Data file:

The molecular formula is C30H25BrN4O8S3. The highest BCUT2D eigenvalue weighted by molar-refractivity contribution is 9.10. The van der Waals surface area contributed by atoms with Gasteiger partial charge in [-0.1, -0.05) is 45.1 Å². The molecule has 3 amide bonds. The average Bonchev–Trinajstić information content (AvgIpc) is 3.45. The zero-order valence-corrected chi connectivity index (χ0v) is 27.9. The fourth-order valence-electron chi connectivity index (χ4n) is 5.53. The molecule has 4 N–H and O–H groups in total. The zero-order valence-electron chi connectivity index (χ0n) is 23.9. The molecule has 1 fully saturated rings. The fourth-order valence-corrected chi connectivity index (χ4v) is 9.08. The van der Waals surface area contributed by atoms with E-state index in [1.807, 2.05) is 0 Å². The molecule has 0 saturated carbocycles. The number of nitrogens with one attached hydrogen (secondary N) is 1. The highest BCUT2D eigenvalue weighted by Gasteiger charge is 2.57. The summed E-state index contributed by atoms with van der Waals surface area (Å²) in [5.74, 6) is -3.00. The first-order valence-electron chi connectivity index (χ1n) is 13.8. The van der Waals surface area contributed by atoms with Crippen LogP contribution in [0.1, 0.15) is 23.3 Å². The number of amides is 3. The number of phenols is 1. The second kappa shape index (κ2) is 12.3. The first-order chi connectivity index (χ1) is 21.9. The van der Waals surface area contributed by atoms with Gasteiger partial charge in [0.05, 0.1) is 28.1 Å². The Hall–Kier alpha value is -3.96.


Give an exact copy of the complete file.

The molecular formula is C30H25BrN4O8S3. The highest BCUT2D eigenvalue weighted by molar-refractivity contribution is 9.10. The van der Waals surface area contributed by atoms with Gasteiger partial charge in [-0.1, -0.05) is 45.1 Å². The molecule has 3 amide bonds. The average Bonchev–Trinajstić information content (AvgIpc) is 3.45. The zero-order valence-corrected chi connectivity index (χ0v) is 27.9. The fourth-order valence-electron chi connectivity index (χ4n) is 5.53. The molecule has 4 N–H and O–H groups in total. The zero-order valence-electron chi connectivity index (χ0n) is 23.9. The molecule has 1 fully saturated rings. The fourth-order valence-corrected chi connectivity index (χ4v) is 9.08. The van der Waals surface area contributed by atoms with E-state index in [1.807, 2.05) is 0 Å². The molecule has 0 saturated carbocycles. The number of nitrogens with one attached hydrogen (secondary N) is 1. The highest BCUT2D eigenvalue weighted by Gasteiger charge is 2.57. The summed E-state index contributed by atoms with van der Waals surface area (Å²) in [5.74, 6) is -3.00. The first-order valence-electron chi connectivity index (χ1n) is 13.8. The van der Waals surface area contributed by atoms with Crippen LogP contribution in [0.1, 0.15) is 23.3 Å². The number of amides is 3. The number of phenols is 1. The second kappa shape index (κ2) is 12.3. The first-order chi connectivity index (χ1) is 21.9. The van der Waals surface area contributed by atoms with Gasteiger partial charge in [0.05, 0.1) is 28.1 Å². The Hall–Kier alpha value is -3.96.